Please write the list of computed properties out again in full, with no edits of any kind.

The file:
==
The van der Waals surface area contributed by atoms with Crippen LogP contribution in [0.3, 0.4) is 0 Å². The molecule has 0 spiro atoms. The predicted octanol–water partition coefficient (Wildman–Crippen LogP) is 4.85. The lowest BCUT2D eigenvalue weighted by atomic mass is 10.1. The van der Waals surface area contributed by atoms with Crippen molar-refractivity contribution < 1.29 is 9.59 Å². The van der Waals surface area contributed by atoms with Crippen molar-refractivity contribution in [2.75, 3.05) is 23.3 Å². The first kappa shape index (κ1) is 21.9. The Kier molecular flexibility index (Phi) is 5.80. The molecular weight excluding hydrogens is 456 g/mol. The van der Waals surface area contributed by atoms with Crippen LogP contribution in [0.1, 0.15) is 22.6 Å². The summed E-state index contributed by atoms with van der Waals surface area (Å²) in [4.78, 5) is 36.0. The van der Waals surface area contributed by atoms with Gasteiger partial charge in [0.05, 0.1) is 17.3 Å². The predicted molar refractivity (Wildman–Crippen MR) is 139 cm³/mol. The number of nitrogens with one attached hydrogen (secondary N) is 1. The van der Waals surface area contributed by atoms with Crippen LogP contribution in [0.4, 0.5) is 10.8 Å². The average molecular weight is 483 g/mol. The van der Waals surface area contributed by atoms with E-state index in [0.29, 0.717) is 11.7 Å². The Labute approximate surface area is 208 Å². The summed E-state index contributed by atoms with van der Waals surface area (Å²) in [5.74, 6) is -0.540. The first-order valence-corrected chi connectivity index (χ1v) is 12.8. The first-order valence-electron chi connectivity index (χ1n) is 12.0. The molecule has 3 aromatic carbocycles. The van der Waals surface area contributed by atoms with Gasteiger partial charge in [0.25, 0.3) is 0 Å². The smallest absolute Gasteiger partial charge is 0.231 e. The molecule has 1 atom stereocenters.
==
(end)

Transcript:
The van der Waals surface area contributed by atoms with Crippen LogP contribution in [0.3, 0.4) is 0 Å². The molecule has 0 spiro atoms. The predicted octanol–water partition coefficient (Wildman–Crippen LogP) is 4.85. The lowest BCUT2D eigenvalue weighted by atomic mass is 10.1. The van der Waals surface area contributed by atoms with Crippen molar-refractivity contribution < 1.29 is 9.59 Å². The van der Waals surface area contributed by atoms with Crippen molar-refractivity contribution in [2.75, 3.05) is 23.3 Å². The first kappa shape index (κ1) is 21.9. The Kier molecular flexibility index (Phi) is 5.80. The molecular weight excluding hydrogens is 456 g/mol. The van der Waals surface area contributed by atoms with Crippen LogP contribution in [0.1, 0.15) is 22.6 Å². The summed E-state index contributed by atoms with van der Waals surface area (Å²) in [4.78, 5) is 36.0. The van der Waals surface area contributed by atoms with Gasteiger partial charge in [0.05, 0.1) is 17.3 Å². The predicted molar refractivity (Wildman–Crippen MR) is 139 cm³/mol. The number of nitrogens with one attached hydrogen (secondary N) is 1. The van der Waals surface area contributed by atoms with Crippen LogP contribution in [0.4, 0.5) is 10.8 Å². The average molecular weight is 483 g/mol. The van der Waals surface area contributed by atoms with E-state index in [0.29, 0.717) is 11.7 Å². The Labute approximate surface area is 208 Å². The summed E-state index contributed by atoms with van der Waals surface area (Å²) in [5.74, 6) is -0.540. The first-order valence-corrected chi connectivity index (χ1v) is 12.8. The first-order valence-electron chi connectivity index (χ1n) is 12.0. The molecule has 3 aromatic carbocycles. The van der Waals surface area contributed by atoms with Gasteiger partial charge in [0.25, 0.3) is 0 Å². The smallest absolute Gasteiger partial charge is 0.231 e. The molecule has 1 atom stereocenters.